Skunks keeping trappers busy in Windsor

One local company receives five calls about skunks every day in Windsor. City council approved $80,000 to deal with Windsor's rising skunk population.

Council approved $80,000 to deal with Windsor's skunk problem

Licensed trapper Ted Foreman fields five calls a day from Windsor residents dealing with a skunk problem.

He said his company, Bob's Animal Control, which he co-owns with his son Bob, usually responds to calls about raccoons more than skunks in an average year.

"And so far this year, skunks are in the lead," he said.

Foreman, like Windsor city council, said skunks are a growing problem in the city. He said people are trapping skunks themselves and dumping them on the west end, near Ojibway Park and Brighton Beach.

Provincial law prohibits people — other than licensed trappers — from killing a skunk or relocating one more than a kilometre from where it was trapped.

Foreman tries his best to relocate the skunks he traps, but said he must have the permission of a property owner to do so.

"Not too many want them released, to tell you the truth. People don’t want to give their neighbour their problem," he said.

So he often euthanizes them, which he said is the best option available when the city has a skunk problem.

"You’ll never get rid of them and you want to clean up the city," Foreman said.

Council wants to clean up the city, too. It approved $80,000 to deal with the problem, but it's not clear how it will be spent.

Coun. Fulvio Valentinis thinks a trap-and-release program would be difficult because provincial rules mean you can't pick up a skunk and move it more than a kilometre.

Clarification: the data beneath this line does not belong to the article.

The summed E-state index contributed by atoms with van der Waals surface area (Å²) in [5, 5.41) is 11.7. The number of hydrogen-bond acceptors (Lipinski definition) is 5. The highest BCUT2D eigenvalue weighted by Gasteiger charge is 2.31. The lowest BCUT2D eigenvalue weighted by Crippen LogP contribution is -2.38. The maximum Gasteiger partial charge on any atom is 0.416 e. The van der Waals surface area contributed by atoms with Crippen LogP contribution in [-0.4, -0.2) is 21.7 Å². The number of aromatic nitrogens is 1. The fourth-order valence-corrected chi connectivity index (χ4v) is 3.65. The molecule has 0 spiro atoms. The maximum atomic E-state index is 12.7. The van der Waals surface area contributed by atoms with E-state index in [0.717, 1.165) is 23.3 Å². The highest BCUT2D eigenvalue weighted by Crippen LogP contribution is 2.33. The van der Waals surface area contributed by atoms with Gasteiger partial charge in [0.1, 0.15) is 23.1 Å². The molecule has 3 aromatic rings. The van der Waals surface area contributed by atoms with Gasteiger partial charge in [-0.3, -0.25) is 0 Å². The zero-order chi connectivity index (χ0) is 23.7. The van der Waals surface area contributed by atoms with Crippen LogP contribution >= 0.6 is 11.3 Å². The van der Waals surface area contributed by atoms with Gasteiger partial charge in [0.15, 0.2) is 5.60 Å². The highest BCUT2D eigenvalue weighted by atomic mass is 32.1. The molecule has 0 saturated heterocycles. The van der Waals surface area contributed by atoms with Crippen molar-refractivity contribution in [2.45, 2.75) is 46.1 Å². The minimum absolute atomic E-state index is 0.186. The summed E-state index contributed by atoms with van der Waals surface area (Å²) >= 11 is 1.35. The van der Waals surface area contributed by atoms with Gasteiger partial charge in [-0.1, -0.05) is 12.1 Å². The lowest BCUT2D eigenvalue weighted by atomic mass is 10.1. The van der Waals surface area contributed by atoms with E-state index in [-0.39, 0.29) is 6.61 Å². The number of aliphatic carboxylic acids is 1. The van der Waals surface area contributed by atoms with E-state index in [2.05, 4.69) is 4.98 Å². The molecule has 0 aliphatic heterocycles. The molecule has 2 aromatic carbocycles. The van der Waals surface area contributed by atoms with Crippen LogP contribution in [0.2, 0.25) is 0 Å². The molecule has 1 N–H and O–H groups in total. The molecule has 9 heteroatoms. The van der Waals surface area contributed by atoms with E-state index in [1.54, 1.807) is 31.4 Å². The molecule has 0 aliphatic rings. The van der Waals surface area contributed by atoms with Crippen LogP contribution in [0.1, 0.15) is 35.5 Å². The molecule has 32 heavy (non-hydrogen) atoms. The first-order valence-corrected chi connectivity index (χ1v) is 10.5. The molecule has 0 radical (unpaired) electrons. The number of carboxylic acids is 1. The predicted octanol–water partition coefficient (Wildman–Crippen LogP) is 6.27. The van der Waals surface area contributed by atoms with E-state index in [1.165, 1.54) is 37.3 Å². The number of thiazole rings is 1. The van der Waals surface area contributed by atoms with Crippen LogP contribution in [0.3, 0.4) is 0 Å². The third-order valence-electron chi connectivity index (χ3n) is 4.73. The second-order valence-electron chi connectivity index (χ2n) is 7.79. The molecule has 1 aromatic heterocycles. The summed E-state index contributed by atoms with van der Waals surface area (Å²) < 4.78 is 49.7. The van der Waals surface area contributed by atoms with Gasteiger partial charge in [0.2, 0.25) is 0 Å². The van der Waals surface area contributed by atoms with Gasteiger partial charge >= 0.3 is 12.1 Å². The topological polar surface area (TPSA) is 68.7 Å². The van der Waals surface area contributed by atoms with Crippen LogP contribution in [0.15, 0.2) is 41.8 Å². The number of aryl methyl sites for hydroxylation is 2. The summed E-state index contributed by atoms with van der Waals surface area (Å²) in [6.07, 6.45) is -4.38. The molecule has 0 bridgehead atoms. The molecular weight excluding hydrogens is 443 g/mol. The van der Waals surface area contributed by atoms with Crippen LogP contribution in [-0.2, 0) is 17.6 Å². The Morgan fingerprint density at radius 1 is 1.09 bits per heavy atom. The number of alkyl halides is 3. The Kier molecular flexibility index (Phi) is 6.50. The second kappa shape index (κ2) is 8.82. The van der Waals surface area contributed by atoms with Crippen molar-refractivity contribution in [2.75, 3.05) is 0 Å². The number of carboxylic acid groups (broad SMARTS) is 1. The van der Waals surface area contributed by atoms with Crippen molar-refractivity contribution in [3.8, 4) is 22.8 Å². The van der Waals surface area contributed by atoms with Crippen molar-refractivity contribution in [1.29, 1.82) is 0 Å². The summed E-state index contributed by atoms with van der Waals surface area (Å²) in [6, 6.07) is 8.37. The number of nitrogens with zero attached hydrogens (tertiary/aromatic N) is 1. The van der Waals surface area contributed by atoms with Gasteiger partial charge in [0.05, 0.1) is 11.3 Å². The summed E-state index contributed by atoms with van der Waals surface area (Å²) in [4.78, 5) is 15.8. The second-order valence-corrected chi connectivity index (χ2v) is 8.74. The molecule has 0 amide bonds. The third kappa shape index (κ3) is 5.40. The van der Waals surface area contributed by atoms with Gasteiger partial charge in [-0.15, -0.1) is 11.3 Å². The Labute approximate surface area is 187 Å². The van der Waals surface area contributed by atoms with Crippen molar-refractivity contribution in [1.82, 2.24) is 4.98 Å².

"So, if you live in the inner city you can't bring it to Ojibway [Park], so that creates an issue," he said. 

Euthanization is another option.

"The tendency has been that they're euthanized and I know that's one of the issues at the Humane Society; it doesn't feel comfortable in going down that road," Valentinis said. "So we'll have to wait to see in terms for requests for proposals. But the private sector now is doing this on behalf of residents at the residents cost. "

City staff will investigate the options. A report will be prepared for council to make a further decision.

Valentinis expects to have a plan in place this year.

"The whole thing is prevention and no one prevents," Foreman said.

He said skunks aren't smart and it only takes strategically placed wooden planks and patio stones to keep a skunk from getting under decks or porches.

"If there’s no room for them, they’ll go somewhere else," Foreman said.

CBC Windsor's Mike Evans was curious about the skunk population in his Windsor neighbourhood and caught this one on tape last summer.